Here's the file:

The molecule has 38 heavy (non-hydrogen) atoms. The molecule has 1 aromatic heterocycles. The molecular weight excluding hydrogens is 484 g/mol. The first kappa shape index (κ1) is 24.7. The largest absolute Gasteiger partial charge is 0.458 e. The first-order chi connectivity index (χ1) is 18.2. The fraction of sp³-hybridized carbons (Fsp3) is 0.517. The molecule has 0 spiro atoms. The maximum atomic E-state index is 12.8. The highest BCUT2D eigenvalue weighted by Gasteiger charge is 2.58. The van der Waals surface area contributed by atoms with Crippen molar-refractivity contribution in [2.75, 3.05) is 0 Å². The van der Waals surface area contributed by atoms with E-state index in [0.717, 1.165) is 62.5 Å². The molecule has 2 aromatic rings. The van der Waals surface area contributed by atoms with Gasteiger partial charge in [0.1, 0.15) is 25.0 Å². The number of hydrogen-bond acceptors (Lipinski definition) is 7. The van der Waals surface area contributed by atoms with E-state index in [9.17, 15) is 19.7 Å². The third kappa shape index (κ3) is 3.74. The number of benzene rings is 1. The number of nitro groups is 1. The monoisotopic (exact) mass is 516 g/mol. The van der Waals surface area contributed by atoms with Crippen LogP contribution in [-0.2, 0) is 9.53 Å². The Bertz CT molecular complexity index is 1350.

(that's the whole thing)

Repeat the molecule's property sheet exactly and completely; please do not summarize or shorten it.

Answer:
The molecule has 38 heavy (non-hydrogen) atoms. The molecule has 1 aromatic heterocycles. The molecular weight excluding hydrogens is 484 g/mol. The first kappa shape index (κ1) is 24.7. The largest absolute Gasteiger partial charge is 0.458 e. The first-order chi connectivity index (χ1) is 18.2. The fraction of sp³-hybridized carbons (Fsp3) is 0.517. The molecule has 0 spiro atoms. The maximum atomic E-state index is 12.8. The highest BCUT2D eigenvalue weighted by Gasteiger charge is 2.58. The van der Waals surface area contributed by atoms with Crippen molar-refractivity contribution in [2.75, 3.05) is 0 Å². The van der Waals surface area contributed by atoms with E-state index in [0.717, 1.165) is 62.5 Å². The molecule has 2 aromatic rings. The van der Waals surface area contributed by atoms with Gasteiger partial charge in [0.1, 0.15) is 25.0 Å². The number of hydrogen-bond acceptors (Lipinski definition) is 7. The van der Waals surface area contributed by atoms with E-state index in [9.17, 15) is 19.7 Å². The third kappa shape index (κ3) is 3.74. The number of benzene rings is 1. The number of nitro groups is 1. The monoisotopic (exact) mass is 516 g/mol. The van der Waals surface area contributed by atoms with Crippen LogP contribution in [-0.2, 0) is 9.53 Å². The Bertz CT molecular complexity index is 1350.